We honor children with a great deal of responsibility and we expect them to live up to this honor. Rather than seeing school as something being done to them, students are given the responsibility to carry out original academic projects, save work in portfolios, and reflect publicly on their work and their learning. They present their work regularly in school assemblies and in exhibitions for the town community.
– An Ethic of Excellence: Building a Culture of Craftsmanship with Students by Ron Berger
Ron Berger is a veteran teacher from Massachusetts who promotes project based learning or PBL. PBL starts with an essential question which inspires and requires students to research. As students engage the question they will use a variety of skills across disciplines. Teachers will facilitate students in their pursuit of an answer using all teaching tools available. Projects must go through multiple drafts and critiques. The final product is to be presented to a vested community, often outside of the school.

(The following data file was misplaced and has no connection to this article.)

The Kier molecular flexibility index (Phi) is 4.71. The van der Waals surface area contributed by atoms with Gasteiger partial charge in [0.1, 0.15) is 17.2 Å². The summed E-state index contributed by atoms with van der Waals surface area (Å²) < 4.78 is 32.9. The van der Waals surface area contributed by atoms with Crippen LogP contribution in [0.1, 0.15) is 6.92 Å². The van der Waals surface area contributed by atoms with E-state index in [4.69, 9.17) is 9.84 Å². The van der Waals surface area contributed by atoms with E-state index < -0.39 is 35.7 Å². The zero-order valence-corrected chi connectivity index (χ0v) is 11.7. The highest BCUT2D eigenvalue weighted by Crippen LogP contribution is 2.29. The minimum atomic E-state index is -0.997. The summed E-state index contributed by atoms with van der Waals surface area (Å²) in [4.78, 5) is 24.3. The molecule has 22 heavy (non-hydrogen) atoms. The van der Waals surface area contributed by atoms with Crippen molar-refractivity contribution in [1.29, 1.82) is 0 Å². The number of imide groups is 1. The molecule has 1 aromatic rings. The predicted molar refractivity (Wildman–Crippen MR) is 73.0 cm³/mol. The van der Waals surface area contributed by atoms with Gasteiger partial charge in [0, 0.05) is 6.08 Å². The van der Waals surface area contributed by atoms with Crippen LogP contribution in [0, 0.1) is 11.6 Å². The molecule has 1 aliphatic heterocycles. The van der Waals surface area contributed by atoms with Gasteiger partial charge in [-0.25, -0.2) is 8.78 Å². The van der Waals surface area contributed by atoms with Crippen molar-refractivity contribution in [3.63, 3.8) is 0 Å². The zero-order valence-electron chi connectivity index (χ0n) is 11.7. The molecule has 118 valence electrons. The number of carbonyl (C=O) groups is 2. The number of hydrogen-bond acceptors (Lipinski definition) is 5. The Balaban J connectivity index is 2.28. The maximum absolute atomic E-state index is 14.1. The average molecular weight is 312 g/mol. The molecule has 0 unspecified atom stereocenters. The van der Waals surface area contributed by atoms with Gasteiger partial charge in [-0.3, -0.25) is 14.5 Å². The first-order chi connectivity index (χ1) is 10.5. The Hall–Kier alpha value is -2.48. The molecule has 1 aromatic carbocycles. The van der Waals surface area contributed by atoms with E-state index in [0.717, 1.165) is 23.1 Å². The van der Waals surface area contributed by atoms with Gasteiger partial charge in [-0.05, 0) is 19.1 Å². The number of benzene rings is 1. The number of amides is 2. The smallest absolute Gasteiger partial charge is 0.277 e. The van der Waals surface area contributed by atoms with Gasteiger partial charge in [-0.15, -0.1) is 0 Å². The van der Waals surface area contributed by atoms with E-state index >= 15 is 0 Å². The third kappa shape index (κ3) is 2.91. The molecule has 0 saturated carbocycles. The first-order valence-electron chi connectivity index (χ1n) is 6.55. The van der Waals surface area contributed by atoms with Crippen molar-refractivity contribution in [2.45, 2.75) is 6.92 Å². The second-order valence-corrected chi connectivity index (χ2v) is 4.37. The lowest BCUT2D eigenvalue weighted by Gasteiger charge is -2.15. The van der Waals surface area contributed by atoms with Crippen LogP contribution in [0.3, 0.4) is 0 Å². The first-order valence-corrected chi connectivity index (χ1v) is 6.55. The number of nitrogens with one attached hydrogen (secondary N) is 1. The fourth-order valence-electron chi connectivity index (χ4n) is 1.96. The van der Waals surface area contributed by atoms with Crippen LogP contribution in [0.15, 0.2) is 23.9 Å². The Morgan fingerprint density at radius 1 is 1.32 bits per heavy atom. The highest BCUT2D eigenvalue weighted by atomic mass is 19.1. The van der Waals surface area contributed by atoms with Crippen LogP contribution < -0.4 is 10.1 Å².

To find out more you can download a pdf file of Work that matters: The teacher’s guide to project-based learning.
What does Why I Hate School and Love Education have to do with PBL? Students are in boxes. The classroom can be viewed as a box. The school building is a box. Tests and exams are boxes to be checked off. Do we expect students to learn or to fit in boxes?
PBL is a way to open the box. It asks teachers to design work which is relevant and motivating. It asks schools to allow students to leave the physical box of the building to pursue research and to exhibit their final product.
How can we open the box?